Although they’re often used interchangeably, a smart home is not the same as a connected home. Smart homes feature products, like a doorbell or thermostat; connected homes join those products together to unleash a mountain of benefits that no one item could deliver on its own.
The smart home concept is no longer a gimmick or a fad and has become a part of millions of households worldwide. However, in a lot of ways, the idea of a connected home is still a novelty. With the speed of product introductions, short product life cycles and the layering of multiple services and control networks, customer confusion on how to achieve a connected home is at an all-time high. But that means the business growth opportunity is high for great “show me” and “help me” retailers.
The Size of the Market
Behind wearables (smart watches and fitness trackers), smart home products have been the second-fastest-growing category in the CE segment in terms of percent growth (over 50%). And that isn’t expected to slow down anytime soon. In fact, the addressable market gets even more impressive when you look at the $490 billion in revenue these products are expected to generate by the end of 2019. Smart home products are also estimated to draw an impressive 42% repeat shopping behavior, which means more footsteps in your locations.
But here’s where it gets interesting. We’re also learning that consumers don’t quite understand this market, with 52% of people either scared or intimidated by these products. And that puts your knowledgeable sales team in a prime position to overcome these objections and create a connected home experience that meets your customers’ needs – and creates customers for life.
News of the negative effects that smart phones have on children and families keeps popping up with increasing frequency, ironically, on our phones. All of these issues stem from putting too much focus on a single device and not giving enough attention to the people around us. In short, it’s the infatuation with smart devices and not connected homes that is causing the problems.
Major home appliance manufacturers have recognized this challenge and are quickly evolving to deliver solutions that bring the family back together. Since the kitchen is the hub of the home, it makes perfect sense that connected kitchen appliances could be a great solution to these smart device ills. In fact, many manufacturers are now incorporating “HUB” features into their kitchen products, connecting music, video, social and productivity content in the most popular location of the home.
Retailers, and more specifically the local independents who offer high-touch service and installation, need to be very focused on offering the best solutions to help promote the benefits and value of the connected kitchen. Over the next several years, as consumers become even more aware of the positive impact a connected kitchen could bring to their families, we should expect to see a rapid increase in sales.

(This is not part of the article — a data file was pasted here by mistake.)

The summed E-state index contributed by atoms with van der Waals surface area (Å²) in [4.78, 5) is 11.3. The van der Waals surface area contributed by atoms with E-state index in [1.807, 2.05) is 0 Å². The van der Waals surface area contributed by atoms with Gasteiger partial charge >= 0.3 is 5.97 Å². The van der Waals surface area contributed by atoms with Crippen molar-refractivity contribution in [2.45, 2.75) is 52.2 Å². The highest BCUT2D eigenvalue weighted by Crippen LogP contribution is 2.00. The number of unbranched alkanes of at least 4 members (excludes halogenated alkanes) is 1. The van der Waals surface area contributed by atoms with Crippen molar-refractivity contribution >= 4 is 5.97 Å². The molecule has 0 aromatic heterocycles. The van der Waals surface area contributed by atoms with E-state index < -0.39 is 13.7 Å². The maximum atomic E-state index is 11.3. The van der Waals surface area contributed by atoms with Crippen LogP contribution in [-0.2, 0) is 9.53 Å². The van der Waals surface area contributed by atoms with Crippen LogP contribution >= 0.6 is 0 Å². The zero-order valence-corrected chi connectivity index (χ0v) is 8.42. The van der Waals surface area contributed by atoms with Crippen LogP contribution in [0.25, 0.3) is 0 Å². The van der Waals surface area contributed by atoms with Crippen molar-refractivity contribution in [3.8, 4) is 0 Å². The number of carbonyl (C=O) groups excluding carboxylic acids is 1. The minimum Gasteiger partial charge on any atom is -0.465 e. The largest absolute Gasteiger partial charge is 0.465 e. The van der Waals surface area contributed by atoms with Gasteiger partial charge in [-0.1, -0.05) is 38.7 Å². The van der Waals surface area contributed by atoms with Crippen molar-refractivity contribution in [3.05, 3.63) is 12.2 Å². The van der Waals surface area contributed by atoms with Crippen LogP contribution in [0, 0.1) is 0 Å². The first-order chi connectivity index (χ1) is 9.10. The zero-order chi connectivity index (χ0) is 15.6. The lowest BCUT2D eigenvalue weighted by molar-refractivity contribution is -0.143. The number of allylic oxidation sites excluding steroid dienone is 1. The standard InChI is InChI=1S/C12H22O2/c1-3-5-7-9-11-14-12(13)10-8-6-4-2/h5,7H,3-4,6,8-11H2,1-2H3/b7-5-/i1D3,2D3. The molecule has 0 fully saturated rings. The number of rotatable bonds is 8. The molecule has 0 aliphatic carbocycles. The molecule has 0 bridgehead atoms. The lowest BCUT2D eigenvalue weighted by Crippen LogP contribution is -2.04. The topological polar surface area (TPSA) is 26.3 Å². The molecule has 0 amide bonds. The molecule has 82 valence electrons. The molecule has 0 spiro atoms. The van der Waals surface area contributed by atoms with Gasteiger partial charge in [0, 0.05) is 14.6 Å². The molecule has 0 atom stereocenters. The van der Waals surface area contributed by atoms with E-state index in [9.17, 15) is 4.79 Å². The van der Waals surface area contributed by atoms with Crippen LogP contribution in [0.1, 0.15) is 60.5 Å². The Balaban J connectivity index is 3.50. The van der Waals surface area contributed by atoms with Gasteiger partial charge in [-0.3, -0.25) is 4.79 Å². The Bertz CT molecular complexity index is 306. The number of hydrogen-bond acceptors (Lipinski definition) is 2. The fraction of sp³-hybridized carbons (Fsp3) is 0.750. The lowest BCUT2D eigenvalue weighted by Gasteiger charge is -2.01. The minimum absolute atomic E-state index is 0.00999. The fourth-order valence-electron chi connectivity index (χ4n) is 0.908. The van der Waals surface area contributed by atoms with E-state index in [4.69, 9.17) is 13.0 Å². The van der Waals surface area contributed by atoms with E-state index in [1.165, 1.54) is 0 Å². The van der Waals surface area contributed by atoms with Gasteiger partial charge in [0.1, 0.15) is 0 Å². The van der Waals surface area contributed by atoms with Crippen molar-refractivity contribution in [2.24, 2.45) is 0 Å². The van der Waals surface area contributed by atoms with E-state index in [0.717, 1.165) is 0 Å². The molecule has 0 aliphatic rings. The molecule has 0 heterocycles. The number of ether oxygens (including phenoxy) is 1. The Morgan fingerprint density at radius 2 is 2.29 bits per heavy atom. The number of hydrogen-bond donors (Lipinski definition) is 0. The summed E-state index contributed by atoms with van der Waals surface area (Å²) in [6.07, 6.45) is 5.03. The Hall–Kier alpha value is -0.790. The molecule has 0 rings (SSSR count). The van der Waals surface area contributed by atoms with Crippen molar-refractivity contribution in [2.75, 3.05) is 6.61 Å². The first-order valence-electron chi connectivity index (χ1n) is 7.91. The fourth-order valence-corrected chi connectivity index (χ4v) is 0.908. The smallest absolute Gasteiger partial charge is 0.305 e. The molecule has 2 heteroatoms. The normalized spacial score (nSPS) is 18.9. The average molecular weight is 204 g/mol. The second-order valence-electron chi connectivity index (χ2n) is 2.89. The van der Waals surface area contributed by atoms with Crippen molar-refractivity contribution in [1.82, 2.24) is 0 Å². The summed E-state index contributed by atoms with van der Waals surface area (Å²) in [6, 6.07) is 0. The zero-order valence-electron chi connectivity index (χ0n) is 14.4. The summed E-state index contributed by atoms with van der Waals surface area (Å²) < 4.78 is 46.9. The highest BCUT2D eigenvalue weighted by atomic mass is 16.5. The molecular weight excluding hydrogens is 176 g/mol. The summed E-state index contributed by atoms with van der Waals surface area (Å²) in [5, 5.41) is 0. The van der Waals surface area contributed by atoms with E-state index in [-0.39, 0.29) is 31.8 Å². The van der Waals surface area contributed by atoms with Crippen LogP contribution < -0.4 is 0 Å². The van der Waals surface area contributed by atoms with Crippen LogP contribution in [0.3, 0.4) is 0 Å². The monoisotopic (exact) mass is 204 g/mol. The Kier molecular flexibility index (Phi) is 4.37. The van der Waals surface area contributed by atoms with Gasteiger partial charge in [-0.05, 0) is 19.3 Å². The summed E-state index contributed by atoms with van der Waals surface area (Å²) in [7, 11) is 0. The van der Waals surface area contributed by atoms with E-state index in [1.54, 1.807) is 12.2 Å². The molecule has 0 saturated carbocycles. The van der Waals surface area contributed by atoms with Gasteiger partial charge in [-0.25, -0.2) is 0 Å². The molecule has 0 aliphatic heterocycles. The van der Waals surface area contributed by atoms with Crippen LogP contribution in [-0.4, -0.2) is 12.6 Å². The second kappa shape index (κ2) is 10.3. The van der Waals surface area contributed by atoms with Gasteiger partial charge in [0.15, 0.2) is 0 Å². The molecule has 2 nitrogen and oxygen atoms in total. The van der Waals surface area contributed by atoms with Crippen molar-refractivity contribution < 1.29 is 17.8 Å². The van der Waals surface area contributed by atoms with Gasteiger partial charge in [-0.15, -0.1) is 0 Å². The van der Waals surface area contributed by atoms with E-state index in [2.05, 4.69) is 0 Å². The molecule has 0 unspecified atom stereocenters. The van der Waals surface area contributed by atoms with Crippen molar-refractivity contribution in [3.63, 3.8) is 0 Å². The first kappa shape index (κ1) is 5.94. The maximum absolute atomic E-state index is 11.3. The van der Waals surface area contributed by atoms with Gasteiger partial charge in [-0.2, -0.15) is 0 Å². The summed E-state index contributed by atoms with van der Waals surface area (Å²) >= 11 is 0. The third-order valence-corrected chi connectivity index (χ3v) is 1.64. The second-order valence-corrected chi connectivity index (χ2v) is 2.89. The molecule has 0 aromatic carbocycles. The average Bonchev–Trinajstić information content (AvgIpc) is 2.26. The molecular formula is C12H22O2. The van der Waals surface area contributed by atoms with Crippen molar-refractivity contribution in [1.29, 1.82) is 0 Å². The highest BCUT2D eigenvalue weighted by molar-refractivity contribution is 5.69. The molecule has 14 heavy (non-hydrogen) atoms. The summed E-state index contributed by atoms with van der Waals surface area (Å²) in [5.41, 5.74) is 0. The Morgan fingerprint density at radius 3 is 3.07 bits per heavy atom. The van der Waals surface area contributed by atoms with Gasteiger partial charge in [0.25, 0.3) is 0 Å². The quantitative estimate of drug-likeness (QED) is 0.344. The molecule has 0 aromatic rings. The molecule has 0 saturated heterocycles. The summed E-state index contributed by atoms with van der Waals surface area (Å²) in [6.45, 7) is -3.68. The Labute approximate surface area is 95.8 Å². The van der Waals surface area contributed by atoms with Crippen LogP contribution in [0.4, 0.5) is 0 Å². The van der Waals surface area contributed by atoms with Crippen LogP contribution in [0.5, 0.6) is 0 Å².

Smart Consumer Electronics
In the CE connected home space, there are a few categories whose products are defined as “smart,” primarily security, entertainment, networking and energy. Collectively, the number of products available in these segments is well into the thousands. But it doesn’t have to be overwhelming.
Retailers need to focus on making these categories as turnkey as possible by limiting the number of brands and products. For the independent retailer, some of the platform choices may already be in place. With Google, we get a great brand backed by an open platform, top-selling products and existing functionality in some of the products we sell today. Google has invested heavily in smart home products and the connected home ecosystem, and is an easy choice.
Reimagining the Retail Connected Home Display
Because connected home is still in its early stages, it requires a high-touch consultation to reassure the 52% that are intimidated by the products and encourage them to jump in and start the connected home journey. Unfortunately, “smart home” took a DIY approach to market in its early days. As a result, simple displays were created on standard peg board and shelf displays to grab attention to products. In fact, it is very rare to see a fully functioning connected home display at retail. The best “show me” retailers will need to find a way to demonstrate how the entire home can be connected, from front door to kitchen, living room to deck.
As smart homes continue to converge with our lives, it is going to take the best independent retailers to show customers what a great connected home experience truly looks like. The opportunities that the connected home represents through sales, service, installation and support are just an evolution of the smart home product offerings. Expanding both smart home products and connected home services will only grow the opportunity in this very large and quickly growing category.
Derek Mattila is the vice president of connected home and new business development for Nationwide Marketing Group